Trying to get pregnant? Make sure you know the bottom line on baby-making—what you don't understand can affect your bub-to-be's health.
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“A women was denied coverage because she had a baby with a medically mandated Cesarean section,” said U.S. Sen. Barbara Mikulski, D-Md., after federal health reform legislation passed in late March. “When she tried to get insurance coverage with another company, she was told she had to be sterilized in order to get [it]. That will never, ever happen again.” Here are other ways in which the new law benefits pregnant women, new moms and babies, in order of implementation:
1. Coverage for birth centers
Medicaid, a state- and federally funded program for low-income families, will pay for deliveries at freestanding birth centers. “This is a big deal because private insurers often follow the precedent set by Medicaid,” says Kate Bauer, executive director of the American Association of Birth Centers.
Effective date: now
2. Pumping breaks at work
Companies with more than 50 employees will be required to allow a nursing woman “reasonable time” to express breast milk during work hours until her child is 1 year old. These employers must also provide a private place—not a bathroom—where women can pump. Effective date: now
3. Certified-midwife coverage
“Licensed birth attendants,” aka certified midwives, serving women at birth centers will be eligible for Medicaid reimbursement (certified nurse-midwives are already eligible).
Effective date: on or after January 2011
4. Postpartum depression support
Money will be allocated to research causes and treatments for postpartum depression and psychosis, increase awareness and improve the screening of women after childbirth.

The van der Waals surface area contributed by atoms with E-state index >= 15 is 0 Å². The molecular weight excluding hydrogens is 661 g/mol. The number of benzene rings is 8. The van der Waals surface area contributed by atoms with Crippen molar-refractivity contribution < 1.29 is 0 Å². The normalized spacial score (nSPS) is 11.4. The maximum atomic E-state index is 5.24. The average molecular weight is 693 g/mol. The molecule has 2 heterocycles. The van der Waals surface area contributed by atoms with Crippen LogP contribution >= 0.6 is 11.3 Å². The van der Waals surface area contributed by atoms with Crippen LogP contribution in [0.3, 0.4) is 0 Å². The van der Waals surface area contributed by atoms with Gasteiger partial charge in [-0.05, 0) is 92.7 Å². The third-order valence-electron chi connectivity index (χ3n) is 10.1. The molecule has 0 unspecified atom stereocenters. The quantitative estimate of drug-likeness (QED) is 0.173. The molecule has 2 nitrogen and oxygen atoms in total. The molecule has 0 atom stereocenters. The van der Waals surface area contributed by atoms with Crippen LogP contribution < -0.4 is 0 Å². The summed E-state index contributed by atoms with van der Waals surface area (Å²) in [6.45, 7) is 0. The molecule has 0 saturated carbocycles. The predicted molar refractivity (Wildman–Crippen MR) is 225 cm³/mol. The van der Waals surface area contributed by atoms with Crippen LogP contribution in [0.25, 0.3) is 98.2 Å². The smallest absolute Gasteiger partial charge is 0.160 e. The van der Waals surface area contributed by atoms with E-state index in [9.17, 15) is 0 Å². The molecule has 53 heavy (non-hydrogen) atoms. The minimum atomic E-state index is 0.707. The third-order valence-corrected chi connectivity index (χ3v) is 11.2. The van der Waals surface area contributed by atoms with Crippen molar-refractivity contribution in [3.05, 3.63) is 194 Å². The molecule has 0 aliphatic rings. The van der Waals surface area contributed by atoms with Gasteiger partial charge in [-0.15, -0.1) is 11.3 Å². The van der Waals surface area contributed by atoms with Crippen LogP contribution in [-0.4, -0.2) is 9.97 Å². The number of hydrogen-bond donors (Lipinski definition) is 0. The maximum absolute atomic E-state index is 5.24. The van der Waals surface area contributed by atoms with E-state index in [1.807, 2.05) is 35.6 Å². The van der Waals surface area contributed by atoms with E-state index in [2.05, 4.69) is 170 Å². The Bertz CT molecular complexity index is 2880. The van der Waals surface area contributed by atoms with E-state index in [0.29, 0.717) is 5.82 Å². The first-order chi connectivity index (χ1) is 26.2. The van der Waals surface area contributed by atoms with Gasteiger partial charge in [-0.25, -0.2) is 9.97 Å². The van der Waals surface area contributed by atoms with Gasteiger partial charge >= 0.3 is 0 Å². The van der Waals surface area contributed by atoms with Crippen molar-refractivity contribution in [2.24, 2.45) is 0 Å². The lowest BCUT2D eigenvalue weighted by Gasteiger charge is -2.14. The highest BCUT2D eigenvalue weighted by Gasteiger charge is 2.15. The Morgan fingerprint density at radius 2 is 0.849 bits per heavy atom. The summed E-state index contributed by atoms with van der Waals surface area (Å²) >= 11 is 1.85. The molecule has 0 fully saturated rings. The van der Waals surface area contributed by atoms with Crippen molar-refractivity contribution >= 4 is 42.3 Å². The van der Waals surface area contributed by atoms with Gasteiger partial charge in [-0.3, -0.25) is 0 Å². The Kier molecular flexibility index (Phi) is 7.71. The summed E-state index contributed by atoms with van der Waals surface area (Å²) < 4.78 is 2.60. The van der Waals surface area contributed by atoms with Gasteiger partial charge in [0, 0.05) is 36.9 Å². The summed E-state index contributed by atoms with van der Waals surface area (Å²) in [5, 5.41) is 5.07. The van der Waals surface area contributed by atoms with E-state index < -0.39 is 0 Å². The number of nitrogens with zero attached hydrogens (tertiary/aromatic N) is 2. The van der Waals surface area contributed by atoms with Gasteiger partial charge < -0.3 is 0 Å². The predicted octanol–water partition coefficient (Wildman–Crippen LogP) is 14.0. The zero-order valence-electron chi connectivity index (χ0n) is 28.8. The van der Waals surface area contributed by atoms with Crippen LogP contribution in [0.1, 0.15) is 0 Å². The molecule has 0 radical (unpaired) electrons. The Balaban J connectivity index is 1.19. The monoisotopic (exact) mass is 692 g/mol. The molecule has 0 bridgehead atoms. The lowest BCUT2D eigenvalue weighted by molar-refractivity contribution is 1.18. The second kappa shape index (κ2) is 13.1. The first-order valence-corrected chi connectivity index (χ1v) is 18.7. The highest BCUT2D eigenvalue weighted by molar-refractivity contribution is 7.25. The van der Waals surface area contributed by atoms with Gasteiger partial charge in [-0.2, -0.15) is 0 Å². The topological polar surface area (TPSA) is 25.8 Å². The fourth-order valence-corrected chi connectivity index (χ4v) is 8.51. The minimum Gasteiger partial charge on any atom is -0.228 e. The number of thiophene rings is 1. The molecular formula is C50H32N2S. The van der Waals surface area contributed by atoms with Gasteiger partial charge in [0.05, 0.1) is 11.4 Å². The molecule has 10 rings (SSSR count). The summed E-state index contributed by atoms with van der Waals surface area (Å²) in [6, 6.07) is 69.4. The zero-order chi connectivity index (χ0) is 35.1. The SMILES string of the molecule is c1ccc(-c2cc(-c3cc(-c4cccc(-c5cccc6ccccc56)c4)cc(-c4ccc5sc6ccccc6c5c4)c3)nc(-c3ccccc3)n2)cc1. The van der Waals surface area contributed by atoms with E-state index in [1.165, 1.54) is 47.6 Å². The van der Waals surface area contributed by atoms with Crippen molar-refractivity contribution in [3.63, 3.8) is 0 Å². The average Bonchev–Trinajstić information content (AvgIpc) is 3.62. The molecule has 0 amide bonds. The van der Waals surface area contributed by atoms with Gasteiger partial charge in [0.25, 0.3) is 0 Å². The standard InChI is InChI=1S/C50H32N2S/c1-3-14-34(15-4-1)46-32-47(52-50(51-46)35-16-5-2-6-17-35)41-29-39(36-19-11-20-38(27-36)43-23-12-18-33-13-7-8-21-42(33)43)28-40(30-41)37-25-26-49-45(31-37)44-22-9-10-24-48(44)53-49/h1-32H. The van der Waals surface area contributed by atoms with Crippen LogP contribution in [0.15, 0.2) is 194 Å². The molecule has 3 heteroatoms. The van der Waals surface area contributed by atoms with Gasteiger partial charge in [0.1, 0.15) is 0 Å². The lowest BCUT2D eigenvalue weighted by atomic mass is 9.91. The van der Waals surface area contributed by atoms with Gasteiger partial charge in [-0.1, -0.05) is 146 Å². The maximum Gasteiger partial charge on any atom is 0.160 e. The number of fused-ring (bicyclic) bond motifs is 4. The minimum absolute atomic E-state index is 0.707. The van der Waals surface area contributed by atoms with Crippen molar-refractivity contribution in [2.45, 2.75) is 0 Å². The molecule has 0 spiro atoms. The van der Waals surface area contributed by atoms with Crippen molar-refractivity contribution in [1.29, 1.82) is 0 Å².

Effective date: fall 2010
5. Free preventive care for women and children
All new health plans are required to provide well-baby checkups, immunizations for women and children and other preventive services with no co-pays.
Effective date: Jan. 1, 2011
6. Home visits
Medicaid will provide prenatal and postpartum nurse home-visit programs.
Effective date: varies by state
7. Mandatory maternity coverage
All health plans will be required to cover prenatal, maternity and newborn care, as well as mental health and pediatric services, including dental and vision, as part of an essential health benefits package.
Effective date: 2014
8. No more denials due to previous C-section
In fact, exclusions due to any pre-existing health condition, including pregnancy, will be banned.
Effective date: 2014 (Children with pre-existing conditions cannot be denied coverage starting this year.)
9. No more “gender rating”
Individual and small-group insurance plans will be barred from charging women higher premiums than men. In the past, women have paid as much as 84 percent more than men for the same individual policy that excluded maternity coverage, according to the National Women’s Law Center.
Effective date: 2014